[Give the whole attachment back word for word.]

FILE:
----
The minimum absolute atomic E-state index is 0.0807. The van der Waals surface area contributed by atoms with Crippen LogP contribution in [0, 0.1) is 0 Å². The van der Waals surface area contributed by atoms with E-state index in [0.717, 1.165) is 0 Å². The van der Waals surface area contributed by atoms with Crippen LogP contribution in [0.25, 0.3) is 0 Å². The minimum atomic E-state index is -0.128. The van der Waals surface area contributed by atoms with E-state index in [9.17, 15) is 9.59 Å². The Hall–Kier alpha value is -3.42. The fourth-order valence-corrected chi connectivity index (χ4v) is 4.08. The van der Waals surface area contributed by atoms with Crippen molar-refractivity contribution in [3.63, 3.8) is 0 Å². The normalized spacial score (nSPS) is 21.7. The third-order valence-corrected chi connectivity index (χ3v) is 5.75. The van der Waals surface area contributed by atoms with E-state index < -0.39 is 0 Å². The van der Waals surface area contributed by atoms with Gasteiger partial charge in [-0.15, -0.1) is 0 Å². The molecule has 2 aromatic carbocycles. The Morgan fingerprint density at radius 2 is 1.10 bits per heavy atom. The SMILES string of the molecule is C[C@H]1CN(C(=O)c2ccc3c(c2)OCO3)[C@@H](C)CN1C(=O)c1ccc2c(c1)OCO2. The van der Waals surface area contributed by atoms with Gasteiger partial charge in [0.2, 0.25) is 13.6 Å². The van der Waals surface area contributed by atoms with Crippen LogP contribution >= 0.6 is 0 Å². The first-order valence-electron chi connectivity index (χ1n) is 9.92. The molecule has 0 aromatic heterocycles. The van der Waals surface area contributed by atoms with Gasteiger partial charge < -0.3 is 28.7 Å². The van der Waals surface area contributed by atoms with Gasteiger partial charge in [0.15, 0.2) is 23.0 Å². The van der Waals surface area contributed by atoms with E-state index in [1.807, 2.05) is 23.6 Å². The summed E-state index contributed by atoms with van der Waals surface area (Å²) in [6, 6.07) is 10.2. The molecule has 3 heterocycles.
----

The minimum absolute atomic E-state index is 0.0807. The van der Waals surface area contributed by atoms with Crippen LogP contribution in [0, 0.1) is 0 Å². The van der Waals surface area contributed by atoms with E-state index in [0.717, 1.165) is 0 Å². The van der Waals surface area contributed by atoms with Crippen LogP contribution in [0.25, 0.3) is 0 Å². The minimum atomic E-state index is -0.128. The van der Waals surface area contributed by atoms with E-state index in [9.17, 15) is 9.59 Å². The Hall–Kier alpha value is -3.42. The fourth-order valence-corrected chi connectivity index (χ4v) is 4.08. The van der Waals surface area contributed by atoms with Crippen molar-refractivity contribution in [3.63, 3.8) is 0 Å². The normalized spacial score (nSPS) is 21.7. The third-order valence-corrected chi connectivity index (χ3v) is 5.75. The van der Waals surface area contributed by atoms with E-state index < -0.39 is 0 Å². The van der Waals surface area contributed by atoms with Gasteiger partial charge in [-0.15, -0.1) is 0 Å². The molecule has 2 aromatic carbocycles. The Morgan fingerprint density at radius 2 is 1.10 bits per heavy atom. The SMILES string of the molecule is C[C@H]1CN(C(=O)c2ccc3c(c2)OCO3)[C@@H](C)CN1C(=O)c1ccc2c(c1)OCO2. The van der Waals surface area contributed by atoms with Gasteiger partial charge in [0.2, 0.25) is 13.6 Å². The van der Waals surface area contributed by atoms with Crippen LogP contribution >= 0.6 is 0 Å². The first-order valence-electron chi connectivity index (χ1n) is 9.92. The molecule has 0 aromatic heterocycles. The van der Waals surface area contributed by atoms with Gasteiger partial charge < -0.3 is 28.7 Å². The van der Waals surface area contributed by atoms with Gasteiger partial charge in [0.15, 0.2) is 23.0 Å². The van der Waals surface area contributed by atoms with E-state index in [1.807, 2.05) is 23.6 Å². The summed E-state index contributed by atoms with van der Waals surface area (Å²) in [6, 6.07) is 10.2. The molecule has 3 heterocycles.